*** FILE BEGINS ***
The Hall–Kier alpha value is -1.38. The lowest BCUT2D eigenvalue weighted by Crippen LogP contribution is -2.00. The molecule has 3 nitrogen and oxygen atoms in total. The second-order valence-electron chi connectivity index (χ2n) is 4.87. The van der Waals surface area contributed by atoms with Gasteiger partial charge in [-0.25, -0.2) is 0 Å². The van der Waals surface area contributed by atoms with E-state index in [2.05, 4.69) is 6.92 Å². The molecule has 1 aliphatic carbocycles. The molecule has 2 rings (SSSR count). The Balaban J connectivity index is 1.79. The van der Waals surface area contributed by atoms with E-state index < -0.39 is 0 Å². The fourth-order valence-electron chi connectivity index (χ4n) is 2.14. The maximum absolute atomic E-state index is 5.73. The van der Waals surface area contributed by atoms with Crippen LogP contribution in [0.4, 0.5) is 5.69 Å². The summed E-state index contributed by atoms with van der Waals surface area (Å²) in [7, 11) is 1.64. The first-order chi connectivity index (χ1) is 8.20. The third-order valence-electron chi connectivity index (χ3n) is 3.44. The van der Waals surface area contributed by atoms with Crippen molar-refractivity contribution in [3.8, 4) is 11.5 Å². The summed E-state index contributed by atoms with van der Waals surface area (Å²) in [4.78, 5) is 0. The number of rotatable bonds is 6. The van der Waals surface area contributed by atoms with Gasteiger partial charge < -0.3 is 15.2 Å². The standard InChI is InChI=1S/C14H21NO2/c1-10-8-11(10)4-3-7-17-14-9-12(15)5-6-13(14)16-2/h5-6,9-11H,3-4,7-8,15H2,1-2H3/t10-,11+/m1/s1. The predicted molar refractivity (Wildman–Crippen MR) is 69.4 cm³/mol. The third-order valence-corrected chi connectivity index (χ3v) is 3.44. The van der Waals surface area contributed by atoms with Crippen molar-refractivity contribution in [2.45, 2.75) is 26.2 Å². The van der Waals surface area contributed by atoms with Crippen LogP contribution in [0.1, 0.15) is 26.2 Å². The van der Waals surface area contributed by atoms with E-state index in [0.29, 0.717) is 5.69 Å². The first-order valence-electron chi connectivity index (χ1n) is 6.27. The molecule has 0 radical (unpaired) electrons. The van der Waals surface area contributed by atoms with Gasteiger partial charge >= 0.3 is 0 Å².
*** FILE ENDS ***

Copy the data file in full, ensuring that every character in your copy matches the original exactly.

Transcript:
The Hall–Kier alpha value is -1.38. The lowest BCUT2D eigenvalue weighted by Crippen LogP contribution is -2.00. The molecule has 3 nitrogen and oxygen atoms in total. The second-order valence-electron chi connectivity index (χ2n) is 4.87. The van der Waals surface area contributed by atoms with Gasteiger partial charge in [-0.25, -0.2) is 0 Å². The van der Waals surface area contributed by atoms with E-state index in [2.05, 4.69) is 6.92 Å². The molecule has 1 aliphatic carbocycles. The molecule has 2 rings (SSSR count). The Balaban J connectivity index is 1.79. The van der Waals surface area contributed by atoms with E-state index < -0.39 is 0 Å². The fourth-order valence-electron chi connectivity index (χ4n) is 2.14. The maximum absolute atomic E-state index is 5.73. The van der Waals surface area contributed by atoms with Crippen LogP contribution in [0.4, 0.5) is 5.69 Å². The summed E-state index contributed by atoms with van der Waals surface area (Å²) in [7, 11) is 1.64. The first-order chi connectivity index (χ1) is 8.20. The third-order valence-electron chi connectivity index (χ3n) is 3.44. The van der Waals surface area contributed by atoms with Crippen molar-refractivity contribution in [3.8, 4) is 11.5 Å². The summed E-state index contributed by atoms with van der Waals surface area (Å²) in [4.78, 5) is 0. The number of rotatable bonds is 6. The van der Waals surface area contributed by atoms with Gasteiger partial charge < -0.3 is 15.2 Å². The standard InChI is InChI=1S/C14H21NO2/c1-10-8-11(10)4-3-7-17-14-9-12(15)5-6-13(14)16-2/h5-6,9-11H,3-4,7-8,15H2,1-2H3/t10-,11+/m1/s1. The predicted molar refractivity (Wildman–Crippen MR) is 69.4 cm³/mol. The third-order valence-corrected chi connectivity index (χ3v) is 3.44. The van der Waals surface area contributed by atoms with Crippen molar-refractivity contribution in [2.45, 2.75) is 26.2 Å². The van der Waals surface area contributed by atoms with Crippen LogP contribution in [0.1, 0.15) is 26.2 Å². The van der Waals surface area contributed by atoms with E-state index in [0.29, 0.717) is 5.69 Å². The first-order valence-electron chi connectivity index (χ1n) is 6.27. The molecule has 0 radical (unpaired) electrons. The van der Waals surface area contributed by atoms with Gasteiger partial charge >= 0.3 is 0 Å².